Sign In  |  Shopping Cart Shopping Cart  |  RSS Subscribe to RSS Feed  
Spirituality & Practice
Search This Site
Loading
Find Us On
Follow Me on Pinterest
DonateNow
Sign Up
Conscious Aging Alliance
Conscious Aging Alliance Events
Search Reviews
Title:

Director
First Name:

Director
Last Name:

Keywords:

Medium:
Practice:

Tradition:
About the Database

Search our database of more than 4,500 film reviews. We have been discovering spiritual meanings in movies for nearly four decades.

Film Review

By Frederic and Mary Ann Brussat

 

Oh My God?
Directed by Peter Rodger
Hay House 11/09 DVD/VHS Documentary
Not Rated

One question has served for centuries as a lure for theologians, religious teachers, and spiritual seekers: "What is God?" In this gorgeously filmed documentary, Peter Rodger takes us around the world to 23 countries to talk to people of all types, colors, and creeds. The result is an open house where Christians, Jews, Muslims, Hindus, Buddhists, native peoples, and even atheists share their views about God. Filmmaker Rodger and composer Alexander van Bubenheim fine tune our senses and our souls to the mysteries of the Divine and the yearnings of the human heart.

The quest begins in the United States with an interview with a born-again Christian owner of a gun shop. A human behavior specialist poses the question raised by all college students: "Did God create human beings or do men and women create God with their own ideas, hopes, and dreams?" A Native American brings us back down to earth with his view that God enables us to reach out to others and help them. Seal, a singer/songwriter is convinced that God is "infinite energy," a view that is gaining in popularity since it is in sync with scientific understandings of the universe. Chatting with poor kids in New Orleans after Katrina, Rodger asks them about the role of the Creator in their lives. In a very different context, the musician and political activist Bob Geldof reveals his negative vibes about God and the religious establishment.

During trips to India, Australia, and Bali, the filmmaker talks to people who are concerned about God and religious warfare, the question of why human beings must suffer, the aboriginal path of singing to God, and the creative dimension of Hinduism on the "island of the Gods." In Tibet, Rodger is confronted by Buddhist spirituality and in Eastern Africa, he encounters the Maasai tribal people and their rituals of animal sacrifices. The filmmaker sums up four ways people seem to think of God: as Creator, as policeman, as giver of eternal life, and as the scapegoat when things go wrong.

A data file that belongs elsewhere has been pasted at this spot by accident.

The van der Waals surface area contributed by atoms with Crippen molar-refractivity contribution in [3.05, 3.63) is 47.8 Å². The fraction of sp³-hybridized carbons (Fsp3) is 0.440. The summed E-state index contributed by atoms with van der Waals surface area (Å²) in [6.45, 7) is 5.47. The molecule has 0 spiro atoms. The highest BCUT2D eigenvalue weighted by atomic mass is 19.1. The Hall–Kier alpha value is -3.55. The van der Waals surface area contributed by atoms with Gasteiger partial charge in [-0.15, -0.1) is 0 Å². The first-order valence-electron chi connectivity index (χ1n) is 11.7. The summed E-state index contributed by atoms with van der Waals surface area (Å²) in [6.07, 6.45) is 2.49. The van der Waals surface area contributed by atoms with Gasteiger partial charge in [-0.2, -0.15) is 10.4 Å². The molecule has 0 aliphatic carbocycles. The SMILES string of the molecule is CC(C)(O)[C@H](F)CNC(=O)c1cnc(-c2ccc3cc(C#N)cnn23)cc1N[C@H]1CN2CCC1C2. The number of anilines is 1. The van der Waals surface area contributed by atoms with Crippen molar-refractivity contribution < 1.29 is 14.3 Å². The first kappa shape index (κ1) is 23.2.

Perhaps the most moving segment in the documentary is the visit with a hospitable Jewish rabbi and a Palestinian community leader and peace advocate who embrace and concur with the notion that God is the space between us when we meet with true presence and love. The two most troubling vignettes are one with the close-minded Christian fundamentalist minister who spews hatred for Islam and Muhammad, and another with a Muslim fundamentalist who claims erroneously that the Qur'an states that Jews and Christians are going to hell. He is corrected when Rodger interviews a Muslim scholar who demonstrates Islam's openness to other religions.

This documentary is a spiritual adventure where you can have a close encounter with faith, devotion, suffering, the natural world, community, inner peace, sacrifice, and service of others. Celebrities appear throughout the film including Hugh Jackman, Ringo Starr, David Copperfield, Jack Thompson, and others. The one person who stands out from the rest is the singer/songwriter Seal who admits that on his spiritual journey, "I have chosen to see God in people." This is the key to unlocking the future and to opening the doors of our hearts and minds and souls to others. It takes us beyond religion, beyond walls, beyond terrorism, beyond hatred, and beyond exclusivism to a unity that is exultant!

 

Films Now Showing
Recent VHS/DVD Releases

Reviews and database copyright 1970 2012
by Frederic and Mary Ann Brussat
  Email This Review
Share |
Film Awards
The Most Spiritually Literate Films of:
 
Purchase from: